GPs report flu cases rose again last week
Flu cases have risen again in England and Wales, according to figures from GPs.
Levels of flu - including H1N1 swine flu - have gone up by almost 50% in the past week, says the Royal College of GPs.
The flu tally reached 124 per 100,000 people in the week to Christmas, up from 86 cases in the previous week.
Health officials in England define an epidemic as 200 cases per 100,000.
Wednesday's figures come amid political debate over the decision not to give all young children a flu jab this winter.
Labour has criticised the lack of protection for healthy under-fives, but the government says they were excluded on medical and not cost grounds.
The latest figures show the highest rates are in children aged under five - at 184 cases per 100,000.
Professor Steve Field, a former chairman of the Royal College of GPs, said there was no indication in the current expert advice that across-the-board vaccination of young children is necessary.
He told the BBC: "Looking at the evidence - looking at where we are in this early epidemic, there doesn't seem to be any indication.
"But we do need to do better in those children who have asthma, who've got heart disease or other diseases and particularly pregnant women.
"I'm worried about the number of sick pregnant women who haven't been vaccinated. And we can prevent this illness by vaccination, which is safe."
The latest figures give an indication of the extent of this winter's flu outbreak, based on people visiting GP surgeries in England and Wales with flu-like symptoms.
Flu cases have risen steadily in England and Wales from 32.8 per 100,000 in week 49, to 85.8 in week 50, to 124.4 in week 51.
The latest figures for Scotland, released on 23 December, show a rate of GP consultations for flu of 45.8 per 100,000.
In Northern Ireland, the latest figures available - for week 50 - show an increase from 28.1 to 64.6 per 100,000.
New figures for flu cases in Scotland and Northern Ireland will be released on Thursday.
A Department of Health spokesperson said the figures for England and Wales were "in keeping with what we would expect during a winter flu season".
- Symptoms of seasonal flu include sudden onset of fever, cough as well as sore throat, aching muscles and joints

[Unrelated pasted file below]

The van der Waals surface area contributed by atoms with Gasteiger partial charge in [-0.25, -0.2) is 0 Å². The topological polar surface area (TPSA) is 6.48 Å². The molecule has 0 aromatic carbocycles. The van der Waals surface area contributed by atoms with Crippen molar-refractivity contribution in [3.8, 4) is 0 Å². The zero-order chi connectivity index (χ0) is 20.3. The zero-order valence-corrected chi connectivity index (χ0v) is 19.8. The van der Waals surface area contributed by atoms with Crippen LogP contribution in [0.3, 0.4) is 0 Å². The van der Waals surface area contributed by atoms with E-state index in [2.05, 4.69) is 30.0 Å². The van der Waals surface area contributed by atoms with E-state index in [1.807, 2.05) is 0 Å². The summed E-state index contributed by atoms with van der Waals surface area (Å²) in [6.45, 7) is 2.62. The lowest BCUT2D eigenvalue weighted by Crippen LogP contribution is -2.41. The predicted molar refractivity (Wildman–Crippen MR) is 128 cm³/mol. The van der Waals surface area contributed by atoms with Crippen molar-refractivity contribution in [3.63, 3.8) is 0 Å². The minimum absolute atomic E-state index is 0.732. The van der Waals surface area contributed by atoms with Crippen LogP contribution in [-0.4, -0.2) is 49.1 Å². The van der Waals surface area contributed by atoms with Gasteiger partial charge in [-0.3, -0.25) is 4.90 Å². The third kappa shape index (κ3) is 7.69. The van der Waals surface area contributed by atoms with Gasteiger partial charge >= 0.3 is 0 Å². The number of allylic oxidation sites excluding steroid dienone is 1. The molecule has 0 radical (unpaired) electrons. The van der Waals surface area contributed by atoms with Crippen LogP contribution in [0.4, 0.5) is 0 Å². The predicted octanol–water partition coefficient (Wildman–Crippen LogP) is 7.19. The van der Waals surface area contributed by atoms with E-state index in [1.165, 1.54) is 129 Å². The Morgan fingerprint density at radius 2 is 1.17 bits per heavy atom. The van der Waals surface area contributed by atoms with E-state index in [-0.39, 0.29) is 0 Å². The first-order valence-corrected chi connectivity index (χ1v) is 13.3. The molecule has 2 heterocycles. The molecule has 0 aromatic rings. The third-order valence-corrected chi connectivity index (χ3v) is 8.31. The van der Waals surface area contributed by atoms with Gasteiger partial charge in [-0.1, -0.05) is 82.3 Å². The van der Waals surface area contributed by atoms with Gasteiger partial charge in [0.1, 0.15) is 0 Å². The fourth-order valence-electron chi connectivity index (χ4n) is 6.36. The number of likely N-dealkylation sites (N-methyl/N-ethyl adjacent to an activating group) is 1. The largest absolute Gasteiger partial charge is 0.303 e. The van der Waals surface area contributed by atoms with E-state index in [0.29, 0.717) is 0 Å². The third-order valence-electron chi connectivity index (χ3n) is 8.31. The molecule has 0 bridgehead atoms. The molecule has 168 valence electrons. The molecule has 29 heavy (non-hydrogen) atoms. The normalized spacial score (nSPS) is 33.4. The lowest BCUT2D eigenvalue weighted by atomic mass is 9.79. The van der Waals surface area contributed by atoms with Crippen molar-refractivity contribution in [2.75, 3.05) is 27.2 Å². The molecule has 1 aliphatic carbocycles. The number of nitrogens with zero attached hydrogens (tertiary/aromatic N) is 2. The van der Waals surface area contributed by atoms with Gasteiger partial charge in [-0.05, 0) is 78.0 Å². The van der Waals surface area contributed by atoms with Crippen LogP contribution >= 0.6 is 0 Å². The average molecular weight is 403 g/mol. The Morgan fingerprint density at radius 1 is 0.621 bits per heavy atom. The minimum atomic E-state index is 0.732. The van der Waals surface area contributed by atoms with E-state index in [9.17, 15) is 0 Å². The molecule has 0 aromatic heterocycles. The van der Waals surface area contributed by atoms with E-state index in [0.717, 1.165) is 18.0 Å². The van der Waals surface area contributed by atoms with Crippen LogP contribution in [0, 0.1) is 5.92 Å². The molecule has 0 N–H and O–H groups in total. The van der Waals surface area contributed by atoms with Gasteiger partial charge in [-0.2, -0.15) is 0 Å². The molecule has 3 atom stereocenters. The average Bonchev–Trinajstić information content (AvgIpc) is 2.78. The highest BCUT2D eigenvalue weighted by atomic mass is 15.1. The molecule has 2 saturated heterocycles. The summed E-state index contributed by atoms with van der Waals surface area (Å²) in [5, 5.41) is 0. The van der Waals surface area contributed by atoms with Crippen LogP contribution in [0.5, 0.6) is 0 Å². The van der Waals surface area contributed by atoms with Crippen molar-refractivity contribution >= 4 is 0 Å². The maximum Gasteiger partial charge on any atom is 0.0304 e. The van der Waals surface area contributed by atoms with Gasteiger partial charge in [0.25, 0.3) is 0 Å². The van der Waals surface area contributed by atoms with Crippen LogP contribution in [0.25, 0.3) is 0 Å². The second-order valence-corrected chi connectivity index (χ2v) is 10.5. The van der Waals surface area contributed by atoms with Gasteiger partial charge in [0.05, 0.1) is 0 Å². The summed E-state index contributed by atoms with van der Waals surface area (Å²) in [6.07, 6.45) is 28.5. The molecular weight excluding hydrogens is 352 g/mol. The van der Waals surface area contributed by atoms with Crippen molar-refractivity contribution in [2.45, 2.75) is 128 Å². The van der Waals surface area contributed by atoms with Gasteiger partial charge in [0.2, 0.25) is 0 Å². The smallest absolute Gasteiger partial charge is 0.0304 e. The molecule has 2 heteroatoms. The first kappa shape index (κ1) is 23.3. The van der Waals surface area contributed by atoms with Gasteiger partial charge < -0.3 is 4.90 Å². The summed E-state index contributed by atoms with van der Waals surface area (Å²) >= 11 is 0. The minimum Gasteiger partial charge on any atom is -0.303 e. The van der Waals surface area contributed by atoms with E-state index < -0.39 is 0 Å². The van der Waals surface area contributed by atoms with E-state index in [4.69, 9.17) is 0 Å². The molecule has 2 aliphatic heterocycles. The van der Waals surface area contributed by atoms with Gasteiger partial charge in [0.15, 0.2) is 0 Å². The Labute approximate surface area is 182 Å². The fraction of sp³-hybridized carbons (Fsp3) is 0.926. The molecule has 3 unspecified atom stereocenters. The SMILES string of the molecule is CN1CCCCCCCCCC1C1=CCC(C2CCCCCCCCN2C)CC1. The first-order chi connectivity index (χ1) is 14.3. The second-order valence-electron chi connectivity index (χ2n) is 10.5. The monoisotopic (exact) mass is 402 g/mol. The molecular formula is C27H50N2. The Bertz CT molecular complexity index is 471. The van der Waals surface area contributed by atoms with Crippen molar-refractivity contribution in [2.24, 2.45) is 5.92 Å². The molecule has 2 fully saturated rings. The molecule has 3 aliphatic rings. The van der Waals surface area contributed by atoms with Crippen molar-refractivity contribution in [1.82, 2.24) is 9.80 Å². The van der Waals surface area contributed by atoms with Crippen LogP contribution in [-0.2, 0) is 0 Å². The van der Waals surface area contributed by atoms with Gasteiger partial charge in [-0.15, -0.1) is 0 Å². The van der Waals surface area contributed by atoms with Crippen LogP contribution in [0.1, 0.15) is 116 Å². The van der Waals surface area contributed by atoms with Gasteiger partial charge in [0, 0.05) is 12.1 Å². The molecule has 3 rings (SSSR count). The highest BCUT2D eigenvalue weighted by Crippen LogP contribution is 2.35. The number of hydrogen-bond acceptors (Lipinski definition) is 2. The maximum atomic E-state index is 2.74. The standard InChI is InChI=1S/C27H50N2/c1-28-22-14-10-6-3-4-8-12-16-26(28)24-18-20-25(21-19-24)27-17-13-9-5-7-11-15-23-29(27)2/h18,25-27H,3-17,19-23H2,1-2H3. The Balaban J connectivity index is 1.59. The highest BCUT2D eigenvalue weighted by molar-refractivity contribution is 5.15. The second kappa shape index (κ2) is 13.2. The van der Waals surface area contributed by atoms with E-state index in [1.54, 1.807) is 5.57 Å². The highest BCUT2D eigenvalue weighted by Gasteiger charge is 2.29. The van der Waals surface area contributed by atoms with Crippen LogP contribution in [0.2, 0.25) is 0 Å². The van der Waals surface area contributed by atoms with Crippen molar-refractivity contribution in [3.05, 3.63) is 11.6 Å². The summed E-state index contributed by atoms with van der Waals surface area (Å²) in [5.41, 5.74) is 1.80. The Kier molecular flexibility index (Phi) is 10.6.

- Antivirals are drugs given to high risk patients who become ill with seasonal influenza
- They are most effective if taken within 48 hours of onset and may help limit the impact of some symptoms and reduce the potential for serious complications
- Source: Health Protection Agency
The spokesperson added: "But everyone can do their bit to help keep well - simple measures like washing your hands help stop flu spreading.
"The Chief Medical Officer has issued clear advice to get the seasonal flu jab if you are in a vulnerable group, particularly pregnant women and people with underlying health conditions, as well as those aged 65 and over."
The vaccine protects against H1N1, the same strain of flu behind last year's swine flu pandemic, and also protects against the H3N2 and B strains.
Meanwhile, managers at a hospital on Merseyside have suspended visiting until further notice to minimise the chances of visitors passing on colds and flu.
Restrictions apply to relatives of patients at Arrowe Park Hospital in Birkenhead, Wirral.French 'epidemic'
A flu outbreak has also been reported in France.
French health experts said on Wednesday the country was officially in the grip of a flu epidemic, with 176,000 people sick, two of whom have died.
In the UK, 27 people have died from flu this season, of which nine were children. Among the fatalities, 24 had swine flu. Three suffered from another strain, flu type B.
According to the World Health Organisation, flu epidemics result globally in about three to five million cases of severe illness per year and 250,000-500,000 deaths.